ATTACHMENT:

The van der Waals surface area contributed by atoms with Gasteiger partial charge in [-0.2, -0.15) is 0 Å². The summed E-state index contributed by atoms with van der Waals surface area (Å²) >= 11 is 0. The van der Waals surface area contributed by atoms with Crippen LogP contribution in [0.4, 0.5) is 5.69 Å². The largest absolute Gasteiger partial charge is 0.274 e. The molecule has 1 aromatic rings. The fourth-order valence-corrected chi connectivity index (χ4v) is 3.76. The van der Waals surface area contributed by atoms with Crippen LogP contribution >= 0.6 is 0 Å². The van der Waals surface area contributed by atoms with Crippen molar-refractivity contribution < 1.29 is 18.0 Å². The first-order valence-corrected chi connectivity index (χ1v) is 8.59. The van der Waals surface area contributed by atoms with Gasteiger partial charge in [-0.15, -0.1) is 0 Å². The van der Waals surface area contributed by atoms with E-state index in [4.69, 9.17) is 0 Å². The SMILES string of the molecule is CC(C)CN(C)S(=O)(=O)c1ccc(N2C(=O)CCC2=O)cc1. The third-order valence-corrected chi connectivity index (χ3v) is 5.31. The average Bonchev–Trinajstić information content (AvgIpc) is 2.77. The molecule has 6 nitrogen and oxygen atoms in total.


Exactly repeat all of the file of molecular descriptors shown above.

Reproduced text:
The van der Waals surface area contributed by atoms with Gasteiger partial charge in [-0.2, -0.15) is 0 Å². The summed E-state index contributed by atoms with van der Waals surface area (Å²) >= 11 is 0. The van der Waals surface area contributed by atoms with Crippen LogP contribution in [0.4, 0.5) is 5.69 Å². The largest absolute Gasteiger partial charge is 0.274 e. The molecule has 1 aromatic rings. The fourth-order valence-corrected chi connectivity index (χ4v) is 3.76. The van der Waals surface area contributed by atoms with Crippen LogP contribution >= 0.6 is 0 Å². The van der Waals surface area contributed by atoms with Crippen molar-refractivity contribution < 1.29 is 18.0 Å². The first-order valence-corrected chi connectivity index (χ1v) is 8.59. The van der Waals surface area contributed by atoms with Gasteiger partial charge in [-0.15, -0.1) is 0 Å². The van der Waals surface area contributed by atoms with E-state index in [4.69, 9.17) is 0 Å². The SMILES string of the molecule is CC(C)CN(C)S(=O)(=O)c1ccc(N2C(=O)CCC2=O)cc1. The third-order valence-corrected chi connectivity index (χ3v) is 5.31. The average Bonchev–Trinajstić information content (AvgIpc) is 2.77. The molecule has 6 nitrogen and oxygen atoms in total.